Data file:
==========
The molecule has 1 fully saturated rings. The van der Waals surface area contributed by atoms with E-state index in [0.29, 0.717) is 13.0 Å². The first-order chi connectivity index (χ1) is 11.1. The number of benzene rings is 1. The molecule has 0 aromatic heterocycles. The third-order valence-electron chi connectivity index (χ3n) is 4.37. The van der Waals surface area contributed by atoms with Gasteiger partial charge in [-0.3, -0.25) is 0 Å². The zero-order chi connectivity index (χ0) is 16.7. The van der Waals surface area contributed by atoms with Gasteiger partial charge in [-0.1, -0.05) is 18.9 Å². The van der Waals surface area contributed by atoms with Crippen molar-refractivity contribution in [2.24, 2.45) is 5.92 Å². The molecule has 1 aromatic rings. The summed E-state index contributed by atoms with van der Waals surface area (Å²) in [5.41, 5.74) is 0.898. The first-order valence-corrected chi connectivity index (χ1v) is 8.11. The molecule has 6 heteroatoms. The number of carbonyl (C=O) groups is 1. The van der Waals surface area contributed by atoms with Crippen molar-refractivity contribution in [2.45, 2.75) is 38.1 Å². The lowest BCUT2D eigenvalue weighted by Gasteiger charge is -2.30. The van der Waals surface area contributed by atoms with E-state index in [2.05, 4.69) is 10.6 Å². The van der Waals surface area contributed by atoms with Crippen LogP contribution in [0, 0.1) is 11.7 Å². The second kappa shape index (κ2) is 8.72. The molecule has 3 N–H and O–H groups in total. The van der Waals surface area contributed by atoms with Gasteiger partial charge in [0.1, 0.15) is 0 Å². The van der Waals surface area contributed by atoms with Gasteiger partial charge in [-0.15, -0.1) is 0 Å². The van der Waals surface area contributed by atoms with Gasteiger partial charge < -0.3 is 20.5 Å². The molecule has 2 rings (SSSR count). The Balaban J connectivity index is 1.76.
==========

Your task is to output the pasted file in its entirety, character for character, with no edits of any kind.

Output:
The molecule has 1 fully saturated rings. The van der Waals surface area contributed by atoms with E-state index in [0.29, 0.717) is 13.0 Å². The first-order chi connectivity index (χ1) is 11.1. The number of benzene rings is 1. The molecule has 0 aromatic heterocycles. The third-order valence-electron chi connectivity index (χ3n) is 4.37. The van der Waals surface area contributed by atoms with Gasteiger partial charge in [-0.3, -0.25) is 0 Å². The zero-order chi connectivity index (χ0) is 16.7. The van der Waals surface area contributed by atoms with Gasteiger partial charge in [-0.1, -0.05) is 18.9 Å². The van der Waals surface area contributed by atoms with Crippen molar-refractivity contribution in [2.24, 2.45) is 5.92 Å². The molecule has 1 aromatic rings. The summed E-state index contributed by atoms with van der Waals surface area (Å²) in [5.41, 5.74) is 0.898. The first-order valence-corrected chi connectivity index (χ1v) is 8.11. The molecule has 6 heteroatoms. The number of carbonyl (C=O) groups is 1. The van der Waals surface area contributed by atoms with Crippen molar-refractivity contribution in [2.45, 2.75) is 38.1 Å². The lowest BCUT2D eigenvalue weighted by Gasteiger charge is -2.30. The van der Waals surface area contributed by atoms with E-state index in [2.05, 4.69) is 10.6 Å². The van der Waals surface area contributed by atoms with Crippen LogP contribution in [0, 0.1) is 11.7 Å². The second kappa shape index (κ2) is 8.72. The molecule has 3 N–H and O–H groups in total. The van der Waals surface area contributed by atoms with Gasteiger partial charge in [0.1, 0.15) is 0 Å². The van der Waals surface area contributed by atoms with Gasteiger partial charge in [-0.15, -0.1) is 0 Å². The van der Waals surface area contributed by atoms with Gasteiger partial charge < -0.3 is 20.5 Å². The molecule has 2 rings (SSSR count). The Balaban J connectivity index is 1.76.